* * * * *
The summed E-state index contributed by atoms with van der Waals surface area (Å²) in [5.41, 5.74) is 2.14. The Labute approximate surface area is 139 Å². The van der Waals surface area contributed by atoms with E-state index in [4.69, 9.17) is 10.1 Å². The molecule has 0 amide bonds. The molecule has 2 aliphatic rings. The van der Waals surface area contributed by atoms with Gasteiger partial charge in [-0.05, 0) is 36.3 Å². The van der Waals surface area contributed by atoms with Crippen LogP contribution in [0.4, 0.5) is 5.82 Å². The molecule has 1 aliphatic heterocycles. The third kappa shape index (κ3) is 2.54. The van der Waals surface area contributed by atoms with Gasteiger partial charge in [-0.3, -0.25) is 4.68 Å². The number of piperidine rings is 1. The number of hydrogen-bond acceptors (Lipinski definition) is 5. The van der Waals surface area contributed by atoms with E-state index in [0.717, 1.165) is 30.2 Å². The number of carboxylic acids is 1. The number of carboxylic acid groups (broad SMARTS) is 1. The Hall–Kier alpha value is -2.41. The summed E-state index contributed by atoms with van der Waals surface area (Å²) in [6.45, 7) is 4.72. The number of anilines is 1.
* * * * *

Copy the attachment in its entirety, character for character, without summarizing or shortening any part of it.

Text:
The summed E-state index contributed by atoms with van der Waals surface area (Å²) in [5.41, 5.74) is 2.14. The Labute approximate surface area is 139 Å². The van der Waals surface area contributed by atoms with E-state index in [4.69, 9.17) is 10.1 Å². The molecule has 0 amide bonds. The molecule has 2 aliphatic rings. The van der Waals surface area contributed by atoms with Gasteiger partial charge in [-0.05, 0) is 36.3 Å². The van der Waals surface area contributed by atoms with Crippen LogP contribution in [0.4, 0.5) is 5.82 Å². The molecule has 1 aliphatic heterocycles. The third kappa shape index (κ3) is 2.54. The van der Waals surface area contributed by atoms with Gasteiger partial charge in [-0.3, -0.25) is 4.68 Å². The number of piperidine rings is 1. The number of hydrogen-bond acceptors (Lipinski definition) is 5. The van der Waals surface area contributed by atoms with E-state index in [0.717, 1.165) is 30.2 Å². The number of carboxylic acids is 1. The number of carboxylic acid groups (broad SMARTS) is 1. The Hall–Kier alpha value is -2.41. The summed E-state index contributed by atoms with van der Waals surface area (Å²) in [6.45, 7) is 4.72. The number of anilines is 1.